Janet Yellen, nominated as the next Federal Reserve chief, poses a clear risk to the U.S. dollar outlook as her dovish stance could push out expectations for a scaling back of the Fed's monetary stimulus, analysts say.
In a statement released ahead of Yellen's confirmation hearing before the Senate Banking Committee on Thursday, she conveyed a dovish tone. While she noted that the U.S. economy had made progress, she also voiced her concern over the unemployment rate being too high at 7.3 percent and said inflation remained below the Fed's 2 percent target.
(Read More: Could Fed's Yellen sound like a hawk?)
Analysts said her dovish stance should keep pressure on the greenback, but her performance under questioning could provide some volatility.
"The market has been adrift lately, and probably drifted too far towards fearing tighter U.S. policy. I think we are going to drift the other way now and we will see weakness in the U.S. dollar to replace its strength seen over the last two weeks," said Greg Gibbs, currency strategist at Royal Bank of Scotland.
The dollar index, which measures the greenback's value against other major currencies, slipped 0.5 percent on Wednesday to 80.793, following near three weeks of renewed strength.
According to Hamish Pepper, vice president and currency strategist at Barclays, Yellen's confirmation speech should reaffirm bearish views on the dollar, especially as many people had not expected her to have been quite so dovish in her statement, he said.
Yellen is well known for her dovish views, including her preference for low interest rates and her support of quantitative easing. She is widely expected to continue the Fed's asset purchase program for longer than other candidates might have done.
"Yellen's statement was probably seen as more dovish than the market had been expecting. …What people had been thinking[is that] when Yellen assumes the role of Fed chair next year she will be less dovish because she will be presenting the wider committee," said Pepper.
(Read more: What to watch for in the Yellen hearing: El-Erian)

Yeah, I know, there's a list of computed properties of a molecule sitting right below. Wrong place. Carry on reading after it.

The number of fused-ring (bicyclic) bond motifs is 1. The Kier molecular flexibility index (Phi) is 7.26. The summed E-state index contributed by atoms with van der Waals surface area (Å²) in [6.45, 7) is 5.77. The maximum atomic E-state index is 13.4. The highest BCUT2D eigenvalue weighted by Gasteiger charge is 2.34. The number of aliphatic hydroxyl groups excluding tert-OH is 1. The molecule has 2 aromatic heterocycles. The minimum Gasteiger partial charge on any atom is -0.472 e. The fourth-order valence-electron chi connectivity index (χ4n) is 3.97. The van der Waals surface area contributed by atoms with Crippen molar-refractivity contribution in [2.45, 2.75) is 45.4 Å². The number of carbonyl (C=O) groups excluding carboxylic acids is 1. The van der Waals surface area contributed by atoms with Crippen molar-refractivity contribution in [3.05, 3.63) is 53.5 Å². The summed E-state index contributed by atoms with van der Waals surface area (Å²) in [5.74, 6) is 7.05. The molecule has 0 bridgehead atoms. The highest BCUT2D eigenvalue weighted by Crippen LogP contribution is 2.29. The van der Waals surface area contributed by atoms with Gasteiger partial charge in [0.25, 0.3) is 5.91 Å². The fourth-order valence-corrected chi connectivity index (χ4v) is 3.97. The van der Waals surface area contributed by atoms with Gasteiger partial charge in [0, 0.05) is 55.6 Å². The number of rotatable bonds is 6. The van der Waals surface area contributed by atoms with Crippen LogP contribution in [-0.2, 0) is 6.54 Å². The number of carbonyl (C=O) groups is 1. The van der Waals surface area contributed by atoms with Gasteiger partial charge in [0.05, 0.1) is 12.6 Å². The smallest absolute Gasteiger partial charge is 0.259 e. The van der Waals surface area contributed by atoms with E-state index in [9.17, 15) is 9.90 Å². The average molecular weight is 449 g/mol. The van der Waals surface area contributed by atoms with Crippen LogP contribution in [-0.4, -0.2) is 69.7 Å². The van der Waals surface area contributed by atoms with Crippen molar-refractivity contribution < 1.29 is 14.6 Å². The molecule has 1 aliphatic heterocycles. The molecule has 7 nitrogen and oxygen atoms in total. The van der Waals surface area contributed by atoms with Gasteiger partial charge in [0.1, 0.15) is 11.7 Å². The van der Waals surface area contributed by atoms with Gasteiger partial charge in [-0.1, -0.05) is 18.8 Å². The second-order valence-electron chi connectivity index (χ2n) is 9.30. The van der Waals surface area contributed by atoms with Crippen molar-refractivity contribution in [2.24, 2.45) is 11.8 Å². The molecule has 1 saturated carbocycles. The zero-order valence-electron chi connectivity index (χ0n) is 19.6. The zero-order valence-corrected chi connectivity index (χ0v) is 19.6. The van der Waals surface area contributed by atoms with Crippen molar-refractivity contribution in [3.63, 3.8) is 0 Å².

"Her statement last night doesn't suggest that will be the case, and if we get confirmation this evening, essentially that is negative for the dollar," he said, adding that he forecasts tapering to start in March.
Analysts don't expect her to make any bold statements in her carefully scripted speech, but all eyes will be on the tougher grilling she receives in the follow up question and answer session.
Any suggestion that she might be slightly more dovish or hawkish than she has made her self out to be in her statement could make waves, analysts say.
"On Thursday we will get a chance to see how she handles herself live in an environment where she could find herself heavily criticized for her soft views on inflation," said Kathy Lien, managing director at BK Asset Management. "Being in the hot seat is never easy and investors will be watching carefully to see if she wavers in her views or ends up sounding more moderate under heavy grilling by U.S. Senators."
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The greenback has seen wild swings this year as markets attempt to decipher just when the Fed could cut back its $85-billion-a-month bond-buying program.
Central bankers have long argued they would only taper if the economy is strong enough to withstand it. As a result, positive economic data has prompted fears of tapering and a stronger dollar, while weaker data has pushed expectations out and weakened the greenback.
—By CNBC's Katie Holliday. Follow her on Twitter @hollidaykatie